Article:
Jamie Wilkey, PharmD: definitely the latter. So I got my PGX consulting practice up and running. What is that for our listeners? Oh, okay. So it's PGX pharmacogenomics, which is looking at your DNA. It's just a cheek swab. And so then with that cheek swab, you know, for the rest of your.

How your DNA responds to medication. So it's like a map for how medication works for you. So doctors aren't just guessing with medicine anymore, so that you can see what's likely to work. And so I became a consultant pharmacist and got into practice, started seeing patients at a clinic here in Utah, got that up and running.

And then on my five year plan. In the fifth year I wrote down, I'd like to create [00:15:00] a course or help pharmacists in some way, do what I'm doing as well. And that's supposed to be five years away. But after I created the practice and started kind of like sharing about it on social media, so many pharmacists flooded me with requests saying, oh, will you coach me?

Oh, will you help me? That's exactly what I wanna do. Help, help, help, help, help. And so very quickly that escalated to say, well, one to save myself valuable time and two to use the power of social media. I'm just going to create a solution for an army of pharmacists and help them get into practice. Through this academy I created that will help them move them forward.

Using the power of social media, it just happened so much sooner than I expected. 

Mike Koelzer, Host: You thought you were gonna make some business up mm-hmm and then build that business for five years and then reach out and teach others to do it. 

Jamie Wilkey, PharmD: Yeah, that was on my, [00:16:00] my vision board in five years, I would help other pharmacists, 

Mike Koelzer, Host: pharmacists.

I'm just guessing they were probably interested in what you were doing, but probably more interested that you made the leap out. Retail pharmacy for others that might not be their bag. Mm-hmm 

Jamie Wilkey, PharmD: exactly. Cuz so many pharmacists are looking to get out of retail and are interested in using their knowledge and not completely leaving pharmacy.

And so. They reached out to me and in a way to conserve my time and rather coaching all these individual people one by one by one, I dumped my whole brain into the PGX consulting confidence academy, where now I can teach an empower and army of pharmacists to move this forward. 

Mike Koelzer, Host: What you thought would then be a hundred percent of your income?

Every year for five years now, all of a sudden that's gonna become a less percent of your [00:17:00] income because you're consulting of other pharmacists is becoming a bigger part of your income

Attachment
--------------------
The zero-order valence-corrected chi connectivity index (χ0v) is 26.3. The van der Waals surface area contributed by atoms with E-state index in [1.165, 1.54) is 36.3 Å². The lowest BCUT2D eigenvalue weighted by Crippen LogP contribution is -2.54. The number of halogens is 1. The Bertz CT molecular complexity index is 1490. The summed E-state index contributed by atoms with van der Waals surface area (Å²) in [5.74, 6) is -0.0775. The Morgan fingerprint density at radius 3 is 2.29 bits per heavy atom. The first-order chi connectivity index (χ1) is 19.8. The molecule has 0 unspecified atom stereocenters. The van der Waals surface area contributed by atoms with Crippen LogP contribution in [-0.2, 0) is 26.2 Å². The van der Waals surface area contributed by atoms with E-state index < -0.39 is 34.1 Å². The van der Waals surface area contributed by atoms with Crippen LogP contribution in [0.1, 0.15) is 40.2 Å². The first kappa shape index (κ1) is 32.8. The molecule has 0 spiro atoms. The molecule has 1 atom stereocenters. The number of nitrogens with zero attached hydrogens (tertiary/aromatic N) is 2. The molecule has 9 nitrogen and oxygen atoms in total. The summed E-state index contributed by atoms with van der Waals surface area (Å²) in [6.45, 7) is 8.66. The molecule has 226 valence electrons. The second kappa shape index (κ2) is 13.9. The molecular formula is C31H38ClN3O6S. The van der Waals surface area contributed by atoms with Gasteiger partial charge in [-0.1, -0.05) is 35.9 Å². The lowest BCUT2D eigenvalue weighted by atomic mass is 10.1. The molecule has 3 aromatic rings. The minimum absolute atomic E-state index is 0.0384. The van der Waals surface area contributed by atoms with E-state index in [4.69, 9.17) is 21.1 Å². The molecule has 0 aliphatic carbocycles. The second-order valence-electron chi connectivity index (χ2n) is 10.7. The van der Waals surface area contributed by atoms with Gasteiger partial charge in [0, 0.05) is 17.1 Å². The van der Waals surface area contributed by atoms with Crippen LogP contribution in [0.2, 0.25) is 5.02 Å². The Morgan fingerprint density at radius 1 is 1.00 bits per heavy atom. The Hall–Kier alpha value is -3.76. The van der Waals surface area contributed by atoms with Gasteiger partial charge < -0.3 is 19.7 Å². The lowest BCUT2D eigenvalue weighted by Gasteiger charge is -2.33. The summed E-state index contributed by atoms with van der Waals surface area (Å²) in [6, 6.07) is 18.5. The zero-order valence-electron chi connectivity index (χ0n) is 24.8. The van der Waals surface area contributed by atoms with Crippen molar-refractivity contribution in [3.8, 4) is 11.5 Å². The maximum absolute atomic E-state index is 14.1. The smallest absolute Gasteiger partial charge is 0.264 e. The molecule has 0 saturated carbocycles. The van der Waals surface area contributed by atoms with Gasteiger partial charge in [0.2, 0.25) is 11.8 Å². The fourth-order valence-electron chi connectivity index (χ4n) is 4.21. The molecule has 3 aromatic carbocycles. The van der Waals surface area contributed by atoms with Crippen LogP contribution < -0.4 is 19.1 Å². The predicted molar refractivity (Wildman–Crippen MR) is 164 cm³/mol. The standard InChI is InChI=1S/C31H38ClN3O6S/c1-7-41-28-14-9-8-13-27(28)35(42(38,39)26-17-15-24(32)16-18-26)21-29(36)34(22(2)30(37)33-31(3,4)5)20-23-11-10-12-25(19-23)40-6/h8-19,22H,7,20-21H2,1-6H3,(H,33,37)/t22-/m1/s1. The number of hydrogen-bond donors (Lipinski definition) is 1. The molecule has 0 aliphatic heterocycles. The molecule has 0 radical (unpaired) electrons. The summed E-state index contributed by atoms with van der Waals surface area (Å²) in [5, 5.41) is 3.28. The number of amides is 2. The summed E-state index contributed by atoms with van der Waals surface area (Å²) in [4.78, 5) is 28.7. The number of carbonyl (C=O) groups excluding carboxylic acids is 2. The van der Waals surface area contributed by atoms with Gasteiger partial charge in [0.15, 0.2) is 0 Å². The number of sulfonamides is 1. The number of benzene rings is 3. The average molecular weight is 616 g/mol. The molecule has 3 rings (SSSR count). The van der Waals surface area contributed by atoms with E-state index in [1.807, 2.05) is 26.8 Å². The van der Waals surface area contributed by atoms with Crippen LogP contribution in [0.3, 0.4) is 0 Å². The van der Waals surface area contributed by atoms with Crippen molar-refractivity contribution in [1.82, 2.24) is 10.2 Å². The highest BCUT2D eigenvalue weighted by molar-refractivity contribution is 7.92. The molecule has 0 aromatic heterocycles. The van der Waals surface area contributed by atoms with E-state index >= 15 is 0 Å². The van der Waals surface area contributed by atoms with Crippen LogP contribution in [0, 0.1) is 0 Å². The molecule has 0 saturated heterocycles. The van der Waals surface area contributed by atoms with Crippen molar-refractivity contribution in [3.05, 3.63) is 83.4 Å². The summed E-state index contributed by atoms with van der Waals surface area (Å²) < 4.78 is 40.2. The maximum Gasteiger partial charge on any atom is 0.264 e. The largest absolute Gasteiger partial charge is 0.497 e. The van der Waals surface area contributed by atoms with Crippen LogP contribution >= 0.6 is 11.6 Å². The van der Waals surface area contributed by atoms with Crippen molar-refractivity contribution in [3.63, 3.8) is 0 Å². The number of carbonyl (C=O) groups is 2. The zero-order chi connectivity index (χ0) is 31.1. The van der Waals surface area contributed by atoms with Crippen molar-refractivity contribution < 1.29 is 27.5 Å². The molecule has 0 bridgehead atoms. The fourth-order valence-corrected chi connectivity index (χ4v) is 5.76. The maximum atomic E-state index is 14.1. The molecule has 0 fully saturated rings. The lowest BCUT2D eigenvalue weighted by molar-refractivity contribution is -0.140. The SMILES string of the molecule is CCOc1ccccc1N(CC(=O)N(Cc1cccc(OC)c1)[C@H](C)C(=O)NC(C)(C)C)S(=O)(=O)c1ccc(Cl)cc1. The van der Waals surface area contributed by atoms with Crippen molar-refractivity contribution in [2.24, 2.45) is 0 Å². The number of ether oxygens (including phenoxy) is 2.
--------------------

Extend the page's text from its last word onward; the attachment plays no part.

Jamie Wilkey, PharmD: mm-hmm , which is kind of a fun, exciting place to be. That's 

Mike Koelzer, Host: really cool. In the name PGX consulting confidence academy.

Once that word confidence was there, I saw it. I said, that's a cool word in there. Is it because pharmacists don't have any confidence going out to do something like this? 

Jamie Wilkey, PharmD: Absolutely. Pharmacists are so good at learning knowledge and they. Know so much and where I see them struggle, they're not confident enough to put it into practice and to go into business for themself.

They're just stuck with the knowledge and gaining more and more knowledge, getting more and more certifications and more letters behind their name. But unless that's actually helping them grow their career and earn more money, then it's just a form of procrastination. . 

Mike Koelzer, Host: How did you decide to actually add that word to the name of your [00:18:00] consulting business?

It's a great thing. I mean, it's cool. It really jumped out at me to see that, you know, the confidence, because I would just have put PGX consulting academy and I'd say, well, we build confidence in my mission statement. You know, I would say that kind of stuff, but how did you decide though, Jamie to put confidence right in the 

Jamie Wilkey, PharmD: title?

Because that's what. And my aim is to get pharmacists confident and take action. This isn't just another thing that you learn and learn and learn, and then do nothing with this is taking action and changing your future. And so I probably haven't thought about it as much as you have just now. It just came naturally to me that I want pharmacists confident by the time we're done.

And to show that what we're doing is actually doing something instead of just learning. More didactic information. 

Mike Koelzer, Host: Would it be 

true that it's almost to the point where you say, I don't [00:19:00] care, what I'm teaching pharmacists to do. I'm giving them hope. I'm giving them joy. I'm giving them money. Does it matter what you did?

Does it matter? what you're teaching 

them. 

Jamie Wilkey, PharmD: That's a good question. And it 

Mike Koelzer, Host: started off mattering very much because pharmacogenomics was important to me in that it's completely underutilized and I see so much potential and there's like, no, there's no competition in this space. No pharmacists are out doing this.